Did I tell you I have a summer job? Only sort of, right. Well, it’s a Jill-of-all-academia job — and the first component of it is to continue the editorial assistant work I took on last August. Copy-editing, mostly… trueing each article up to the Horizons in Biblical Theology style guide, which is 90% the Society of Biblical Literature style guide, which is 80% Chicago.
My other major responsibility here is reference checking. To use the sole positive thing I learned from President Reagan, I trust but verify — I use now-honed skills to fish obscure articles from my seminary’s online catalog.
But mostly what I’m doing is dropping back into my other advanced degree. Little did I know that my two and a half years of effort would yield a near-intuitive eye for citation ‘rightness.’
“Nope. No parentheses here. Those are for footnotes. Sorry: copying your footnotes into the end of your paper is not the same as constructing a bibliography. Even if you alphabetize the entries.”
“Look, friend. If you want to cite the work from 1991, you have to give it the name of the series from 1991. The current series name won’t cut it… as even the publisher recognizes, since they (in the top third of the webpage!) say, ‘This series is the one known as Dusty-Sounding Series until its new name in 2014.'”
“Boring, Boring, Boring… I don’t think he wrote a Matthew commentary. Look, there’s his Mark one, the one I read all spring. But Matthew-? Ohhhhhhhhhhh. It’s inside a commentary-Bible. People, when you put a title in italics, that means BOOK. If it doesn’t have its own ‘binding,’ it doesn’t get to use italics. And it would help if you included the Name. Of the Actual. Book.”
I bet you are not crafting academic papers at this time. Though why not? Just as in my field of poetry, the bar for submitting things is now quite low and, with the gathering collapse of tenured academia, lots of journals are accepting work from independent scholars.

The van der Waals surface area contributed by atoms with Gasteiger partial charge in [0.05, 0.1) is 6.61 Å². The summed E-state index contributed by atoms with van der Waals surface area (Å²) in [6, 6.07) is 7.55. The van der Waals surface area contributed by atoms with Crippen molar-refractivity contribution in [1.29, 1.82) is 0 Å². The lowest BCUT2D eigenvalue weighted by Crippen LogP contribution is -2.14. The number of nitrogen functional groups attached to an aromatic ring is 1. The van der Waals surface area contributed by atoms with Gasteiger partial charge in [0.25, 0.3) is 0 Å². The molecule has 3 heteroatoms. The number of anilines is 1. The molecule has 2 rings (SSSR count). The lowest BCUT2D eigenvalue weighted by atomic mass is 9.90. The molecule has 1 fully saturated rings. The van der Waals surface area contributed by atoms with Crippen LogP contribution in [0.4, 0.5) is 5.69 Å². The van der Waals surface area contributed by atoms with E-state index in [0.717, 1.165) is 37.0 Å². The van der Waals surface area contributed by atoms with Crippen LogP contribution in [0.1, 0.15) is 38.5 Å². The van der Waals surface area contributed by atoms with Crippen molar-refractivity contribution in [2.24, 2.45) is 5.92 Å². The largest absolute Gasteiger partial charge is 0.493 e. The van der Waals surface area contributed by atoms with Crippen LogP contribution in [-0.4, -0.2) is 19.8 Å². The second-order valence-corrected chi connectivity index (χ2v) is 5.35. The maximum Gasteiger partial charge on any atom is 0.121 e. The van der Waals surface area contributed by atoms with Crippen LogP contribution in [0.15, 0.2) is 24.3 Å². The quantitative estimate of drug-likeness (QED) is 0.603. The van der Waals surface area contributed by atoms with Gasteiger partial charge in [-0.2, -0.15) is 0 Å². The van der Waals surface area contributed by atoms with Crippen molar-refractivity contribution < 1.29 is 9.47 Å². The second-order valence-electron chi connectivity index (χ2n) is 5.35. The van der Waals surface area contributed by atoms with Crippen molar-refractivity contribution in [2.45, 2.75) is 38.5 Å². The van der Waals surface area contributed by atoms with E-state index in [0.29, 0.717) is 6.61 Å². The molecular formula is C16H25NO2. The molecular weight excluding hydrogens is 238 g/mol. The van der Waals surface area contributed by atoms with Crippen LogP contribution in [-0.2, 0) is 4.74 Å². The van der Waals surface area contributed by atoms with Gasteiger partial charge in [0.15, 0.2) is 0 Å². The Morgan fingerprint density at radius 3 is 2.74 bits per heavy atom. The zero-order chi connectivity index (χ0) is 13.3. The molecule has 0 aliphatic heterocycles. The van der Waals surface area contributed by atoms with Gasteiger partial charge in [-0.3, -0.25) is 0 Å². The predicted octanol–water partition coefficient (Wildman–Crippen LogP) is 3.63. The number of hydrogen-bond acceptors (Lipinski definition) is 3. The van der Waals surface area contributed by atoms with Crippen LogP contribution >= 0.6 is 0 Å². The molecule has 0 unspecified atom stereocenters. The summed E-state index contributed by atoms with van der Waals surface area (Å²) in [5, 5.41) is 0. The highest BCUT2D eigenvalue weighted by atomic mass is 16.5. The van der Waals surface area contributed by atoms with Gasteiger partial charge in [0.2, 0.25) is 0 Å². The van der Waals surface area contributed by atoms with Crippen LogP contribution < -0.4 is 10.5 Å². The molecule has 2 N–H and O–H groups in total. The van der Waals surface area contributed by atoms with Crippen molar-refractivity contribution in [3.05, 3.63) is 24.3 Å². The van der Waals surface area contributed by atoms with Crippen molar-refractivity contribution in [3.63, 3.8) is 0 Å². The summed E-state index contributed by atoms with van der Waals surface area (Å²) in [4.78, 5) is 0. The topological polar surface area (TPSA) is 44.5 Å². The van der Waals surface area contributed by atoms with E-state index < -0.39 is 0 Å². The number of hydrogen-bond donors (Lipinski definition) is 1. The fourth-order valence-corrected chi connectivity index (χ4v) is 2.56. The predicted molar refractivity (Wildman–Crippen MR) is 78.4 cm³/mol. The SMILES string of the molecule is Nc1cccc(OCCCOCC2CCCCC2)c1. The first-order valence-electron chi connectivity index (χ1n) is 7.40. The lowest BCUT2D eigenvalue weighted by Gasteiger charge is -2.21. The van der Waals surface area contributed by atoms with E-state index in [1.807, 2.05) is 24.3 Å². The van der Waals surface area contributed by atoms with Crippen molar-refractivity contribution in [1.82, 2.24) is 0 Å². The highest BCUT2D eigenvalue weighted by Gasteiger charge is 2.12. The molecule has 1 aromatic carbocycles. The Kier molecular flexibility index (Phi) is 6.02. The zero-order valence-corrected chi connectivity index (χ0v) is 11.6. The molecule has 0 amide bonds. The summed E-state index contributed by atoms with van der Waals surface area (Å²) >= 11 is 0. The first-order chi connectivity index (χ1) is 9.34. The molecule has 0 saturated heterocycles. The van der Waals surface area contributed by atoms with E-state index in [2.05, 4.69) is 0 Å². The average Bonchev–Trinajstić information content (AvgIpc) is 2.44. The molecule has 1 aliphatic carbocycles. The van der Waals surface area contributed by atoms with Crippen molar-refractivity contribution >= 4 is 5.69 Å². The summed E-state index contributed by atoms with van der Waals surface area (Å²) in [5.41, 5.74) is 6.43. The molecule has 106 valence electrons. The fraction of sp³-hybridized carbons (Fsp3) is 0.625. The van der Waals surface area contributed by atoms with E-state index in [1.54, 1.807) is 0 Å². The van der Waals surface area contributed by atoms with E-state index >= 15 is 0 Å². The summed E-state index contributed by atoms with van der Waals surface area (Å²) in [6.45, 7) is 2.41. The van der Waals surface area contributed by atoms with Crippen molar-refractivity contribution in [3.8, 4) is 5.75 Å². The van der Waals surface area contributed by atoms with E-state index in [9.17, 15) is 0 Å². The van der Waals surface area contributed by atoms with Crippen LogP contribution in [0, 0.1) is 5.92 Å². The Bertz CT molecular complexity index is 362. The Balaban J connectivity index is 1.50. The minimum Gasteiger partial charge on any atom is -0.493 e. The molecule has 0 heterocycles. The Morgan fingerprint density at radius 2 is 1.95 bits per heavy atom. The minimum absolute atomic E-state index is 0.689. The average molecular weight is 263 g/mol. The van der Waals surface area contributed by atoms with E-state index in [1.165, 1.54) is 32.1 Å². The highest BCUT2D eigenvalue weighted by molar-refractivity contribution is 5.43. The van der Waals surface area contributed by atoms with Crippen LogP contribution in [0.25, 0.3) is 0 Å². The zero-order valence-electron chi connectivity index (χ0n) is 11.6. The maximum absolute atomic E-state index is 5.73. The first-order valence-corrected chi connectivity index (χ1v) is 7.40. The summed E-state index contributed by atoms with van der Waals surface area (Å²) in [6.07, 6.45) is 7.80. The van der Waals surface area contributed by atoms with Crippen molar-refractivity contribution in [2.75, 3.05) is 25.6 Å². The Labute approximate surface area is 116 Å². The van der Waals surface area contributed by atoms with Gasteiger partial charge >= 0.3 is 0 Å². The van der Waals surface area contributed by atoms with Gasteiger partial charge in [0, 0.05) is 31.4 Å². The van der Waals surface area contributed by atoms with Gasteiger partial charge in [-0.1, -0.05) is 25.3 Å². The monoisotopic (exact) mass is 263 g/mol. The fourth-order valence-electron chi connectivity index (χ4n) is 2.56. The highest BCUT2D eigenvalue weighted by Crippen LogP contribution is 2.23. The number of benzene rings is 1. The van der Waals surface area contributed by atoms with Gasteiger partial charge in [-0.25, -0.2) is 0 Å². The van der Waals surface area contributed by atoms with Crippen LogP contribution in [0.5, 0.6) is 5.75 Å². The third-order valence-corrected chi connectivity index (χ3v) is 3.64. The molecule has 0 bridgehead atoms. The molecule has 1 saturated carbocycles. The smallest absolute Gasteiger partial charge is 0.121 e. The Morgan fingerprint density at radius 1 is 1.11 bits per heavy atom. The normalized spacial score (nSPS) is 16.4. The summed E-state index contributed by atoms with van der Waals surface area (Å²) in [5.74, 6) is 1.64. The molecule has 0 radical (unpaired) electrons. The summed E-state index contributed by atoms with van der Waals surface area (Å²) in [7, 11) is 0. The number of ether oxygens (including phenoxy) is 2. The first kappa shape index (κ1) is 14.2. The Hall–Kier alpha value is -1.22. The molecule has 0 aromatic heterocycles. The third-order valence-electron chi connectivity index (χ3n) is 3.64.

So as you venture back into the world of academic libraries, I want you to use these pro-fessional tips:
Zotero.org has the best citation manager I’ve found, and it’s Open Source, and it’s run by librarians, and it’s free-as-in-beer. So you can tidily slurp most of the citation information you need from online catalogs, and your citation stash is not tied to your institutional affiliation (that is, you can take them with you). It won’t always get you to Full Chicago, but it’ll get you most of the way there. Even if you prefer to generate your manuscripts longhand, digital storage of your references is The Way To Go. Friends don’t let friends keep their references on Post-Its. Or 3×5 cards.
The point of citations (whether footnote or bibilographic) is FOR OTHER PEOPLE TO GO READ WHAT YOU DID. If other people can’t find, or even figure out, what it was you read — yes, I am looking at you, Section-of-Bible Person — your citation has failed.
We’re trying to share the love, not generate annoying hurdles to irritate scholars. In either direction!
Yep! It’s overall a good start to the summer, grounding myself in other people’s details. It gives me plenty of room to keep my brain open for my own work to seep up in the back.